Gabriel Charles Dante Rossetti was born in London May 12, 1828, to Gabriele and Frances (Polidori) Rossetti. He later changed the order of his name. His father was an Italian exile who became professor of Italian at King’s College, London, in 1831. The four children were fluent in English and Italian. In 1844, Dante entered the Royal Academy as a probationer becoming a full student in 1845. However he left after a year. Rossetti wrote to Ford Madox Brown in 1848 asking to become his student. Brown was suspicious and at first thought the approach was insincere, but finding it was genuine, offered his help. However Rossetti soon rebelled against the regime of steady, repetitive work, demanded by Brown. At this period he was divided as to whether to pursue a career as an artist or a poet.

Childhood of the Virgin MaryIn August 1848 he moved with William Holman Hunt to a studio in Cleveland Street and around September that year founded, with Holman Hunt and J.E. Millais, the Pre-Raphaelite Brotherhood. He finished his translation of Dante’s Vita Nuova in October 1848. In 1849 Rossetti exhibited ‘The Girlhood of Mary Virgin’ inscribed with the initials PRB for the Pre-Raphaelite Brotherhood. Rossetti’s sister Christina modelled for the Virgin, and his mother Frances for St Anne; the family’s odd job man sat for St Joachim (Mary’s father), and the angel was a child found by Rossetti’s friend James Collinson. William Holman Hunt had advised him on the picture, as had F M Brown, who had regularly called in at the studio to see its progress. It was bought by the Dowager Marchioness of Bath, to whom one of the Rossetti’s Polidori aunts was paid companion. In 1850 Rossetti exhibited ‘Ecce Ancilla Domini’ at the RA, but received negative reviews from most critics and from then on ceased to exhibit in public.

The task of painting the walls of the Oxford Debating Union with Arthurian murals introduced Rossetti to William Morris, Edward Burne-Jones, and A.C. Swinburne in 1856 and Morris and Burne-Jones both joined the Pre-Raphaelite movement. He was a contributor to Morris’s Oxford and Cambridge Magazine.

Rossetti had a number of ‘muses’, ‘stunners’ who he painted. The first of these was Elizabeth Siddall who he met in 1848 and married in 1860. She was a model for Rossetti although she also was earlier the model for John Everett Millais’s Ophelia. She died in 1862 from a laudunum overdose. Rossetti buried his poems with her. Rossetti also had an intermittent affair with Jane Burden Morris, wife of William Morris over a long period. During the eighteen sixties, Fanny Cornforth was his model and mistress. All three women appear within pre-raphaelite paintings as ideal women. Jane Burden Morris was also a model for Burne-Jones.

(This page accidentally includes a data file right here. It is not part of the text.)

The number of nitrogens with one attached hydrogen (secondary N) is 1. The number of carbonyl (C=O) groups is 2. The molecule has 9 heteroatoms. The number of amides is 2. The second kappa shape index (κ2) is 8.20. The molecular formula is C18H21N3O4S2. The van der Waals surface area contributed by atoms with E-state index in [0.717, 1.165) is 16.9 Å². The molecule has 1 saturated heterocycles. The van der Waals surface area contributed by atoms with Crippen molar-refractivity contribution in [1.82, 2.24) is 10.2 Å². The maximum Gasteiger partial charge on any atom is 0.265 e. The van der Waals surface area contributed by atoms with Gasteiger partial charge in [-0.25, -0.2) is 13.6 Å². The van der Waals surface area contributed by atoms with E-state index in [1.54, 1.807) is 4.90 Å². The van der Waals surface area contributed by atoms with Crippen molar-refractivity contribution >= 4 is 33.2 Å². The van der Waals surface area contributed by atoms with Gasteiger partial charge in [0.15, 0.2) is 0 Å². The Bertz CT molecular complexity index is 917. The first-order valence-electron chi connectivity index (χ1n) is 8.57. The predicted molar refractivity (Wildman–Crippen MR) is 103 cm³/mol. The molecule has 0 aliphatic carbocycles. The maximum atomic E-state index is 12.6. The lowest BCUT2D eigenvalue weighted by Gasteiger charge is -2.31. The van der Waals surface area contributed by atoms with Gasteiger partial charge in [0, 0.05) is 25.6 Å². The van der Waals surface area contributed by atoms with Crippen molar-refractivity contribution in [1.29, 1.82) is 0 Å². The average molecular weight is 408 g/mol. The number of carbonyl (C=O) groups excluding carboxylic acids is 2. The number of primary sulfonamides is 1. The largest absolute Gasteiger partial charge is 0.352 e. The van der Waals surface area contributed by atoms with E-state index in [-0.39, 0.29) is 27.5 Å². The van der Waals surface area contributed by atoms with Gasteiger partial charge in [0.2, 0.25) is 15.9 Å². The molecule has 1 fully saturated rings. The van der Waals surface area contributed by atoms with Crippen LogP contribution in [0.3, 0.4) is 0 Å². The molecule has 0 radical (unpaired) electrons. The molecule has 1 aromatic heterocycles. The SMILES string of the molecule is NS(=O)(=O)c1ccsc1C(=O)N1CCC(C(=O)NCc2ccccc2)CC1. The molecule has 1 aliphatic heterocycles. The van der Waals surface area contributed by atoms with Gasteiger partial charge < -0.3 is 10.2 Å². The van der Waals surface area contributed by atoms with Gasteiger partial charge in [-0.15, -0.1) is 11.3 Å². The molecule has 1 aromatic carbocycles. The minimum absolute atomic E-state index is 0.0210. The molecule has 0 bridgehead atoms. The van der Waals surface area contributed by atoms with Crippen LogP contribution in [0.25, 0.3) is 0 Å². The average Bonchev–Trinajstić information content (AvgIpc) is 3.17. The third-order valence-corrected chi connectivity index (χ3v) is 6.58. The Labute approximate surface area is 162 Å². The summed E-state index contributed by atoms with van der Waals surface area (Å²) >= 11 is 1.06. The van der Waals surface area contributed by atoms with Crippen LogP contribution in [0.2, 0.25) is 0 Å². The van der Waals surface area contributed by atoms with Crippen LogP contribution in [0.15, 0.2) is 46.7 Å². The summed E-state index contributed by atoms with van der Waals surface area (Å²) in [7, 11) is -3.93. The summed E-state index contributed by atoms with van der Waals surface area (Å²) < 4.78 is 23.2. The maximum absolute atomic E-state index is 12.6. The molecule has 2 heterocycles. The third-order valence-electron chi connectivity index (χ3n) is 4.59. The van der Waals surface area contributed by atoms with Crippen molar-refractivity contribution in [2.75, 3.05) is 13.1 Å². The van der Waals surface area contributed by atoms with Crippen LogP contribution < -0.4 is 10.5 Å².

Jane Burden Morris by Rossetti 1865Rossetti was also involved with Morris, Marshall, Faulkner & Co. in their attempts to return to medieval craftesmanship and contributed a number of designs particularly in stained glass. However, the firm was always in financial difficulties and was often subsidized by Morris. Rossetti was increasingly ill from the mid 1860ies. In 1869 he had his wife’s grave opened to retrieve his poems publishing them in 1870. His health finally broke down in 1872 and he spent long periods at Kelmscott Manor with Jane and William Morris. When the firm was finally re-organized in 1875, Rossetti was given £1000 as compensation. He had a bitter argument and separation from Morris over what he felt was the inadequacy of the sum. However, the background issue of his relationship with Jane Morris may also have been involved.

Rosetti’s design for Christ Church Southgate is in the South West corner of the church on the West wall where there are a pair of windows. The left hand figure of St James is the work of Burne Jones. St.James became a leading member of the Jewish Christian Church and traditionally the first Archbishop of Jerusalem. In the window he carries a model of the church as well as a long St. John’s cross. The right hand figure of St Jude, “a servant of Jesus Christ and brother of James’ and a vigorous defender of the apostolic faithe, carries a halberd (a combined battleaxe and spear). This is the work of Dante Gabriel Rosetti. Both figures are surmounted by angels carrying shields and according to Sewter ‘the half length angels are undocumented but must be by D.G.Rosetti.’ The canopies are both by Philip Webb whose account book records, ‘extra work in ventilator pattern work to the west wall of aisle, Southgate….10/-‘.

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